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Start Off the Year Right

Create a Wish List
Everyone knows that teachers spend a lot of out-of-pocket money on classroom supplies and teaching materials. Parents and other community members can be a great resource for many of those materials, so why not create your own wish list and put it out there for parents and others? The items below might be starter items for your wish list, but every teacher has different needs -- so adapt this list to create your own.

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  • plastic containers that hold baby wipes (They make great containers for crayons, markers, and lots of other things; and they stack neatly.)
  • small treats and trinkets for use as raffle prizes, student rewards
  • healthful treats
  • books for the class library
  • educational board games
  • stickers
  • tissues (for runny noses)
  • markers
  • old, big shirts (for students to wear during messy activities)
  • glue sticks
  • poster board
  • antibacterial hand soap
  • drugstore gift cards (for printing digital photos)
  • batteries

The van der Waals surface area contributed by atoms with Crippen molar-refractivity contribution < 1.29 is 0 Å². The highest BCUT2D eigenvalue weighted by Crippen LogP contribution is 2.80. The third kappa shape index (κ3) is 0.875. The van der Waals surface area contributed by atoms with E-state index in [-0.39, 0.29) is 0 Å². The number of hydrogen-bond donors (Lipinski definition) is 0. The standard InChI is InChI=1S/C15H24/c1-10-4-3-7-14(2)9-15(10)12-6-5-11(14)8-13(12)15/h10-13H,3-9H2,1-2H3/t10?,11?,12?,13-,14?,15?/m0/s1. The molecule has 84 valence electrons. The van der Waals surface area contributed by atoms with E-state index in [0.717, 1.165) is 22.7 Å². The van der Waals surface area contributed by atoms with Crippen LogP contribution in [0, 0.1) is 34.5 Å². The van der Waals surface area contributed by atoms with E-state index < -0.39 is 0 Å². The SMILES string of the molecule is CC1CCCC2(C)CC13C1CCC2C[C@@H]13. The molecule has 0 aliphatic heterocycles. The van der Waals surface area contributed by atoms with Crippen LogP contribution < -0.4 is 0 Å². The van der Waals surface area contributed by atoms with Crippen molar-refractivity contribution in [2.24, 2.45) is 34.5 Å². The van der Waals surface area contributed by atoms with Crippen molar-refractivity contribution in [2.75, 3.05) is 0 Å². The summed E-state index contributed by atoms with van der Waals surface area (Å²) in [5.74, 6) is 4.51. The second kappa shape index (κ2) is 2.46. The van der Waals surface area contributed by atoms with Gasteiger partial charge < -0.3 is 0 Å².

• zipper-lock plastic bags
  • index cards
  • playground balls
You might be surprised at what you get in response to your wish list -- and at the money you are able to save!

Whats Your Number?
At the start of the school year, assign a number to each students name on an alphabetical class list. Instruct students to write that number in the upper-right-hand corner of all class assignments. When homework assignments for the day are collected, have a student arrange the papers in numerical order. That makes it easy for you to see whose assignments are missing and to enter the missing assignments in your grade book. (If you teach older students, save more time by having the student who collects and sequences the papers attach a sticky note to the stack indicating the numbers that are missing from the sequence.) As new students arrive in the class, just give them the next number in sequence.

Convenient Class Lists
Create a copy of your class list in a narrow column. Copy the column and paste it onto another page three or four times. Print the page, make multiple copies, and cut the pages into strips -- one column per strip. You can use each of these narrow-column class lists for a wide variety of purposes. For example, attach a copy of the list to a stack of class assignments; the checklist will give a quick view of those students who did not hand in the assignment. Use a copy of the list to record returned permission slips, students you call on each day, students whose parents youve been in touch with this month and for 100 other purposes.

Article by Linda Starr
Education World®
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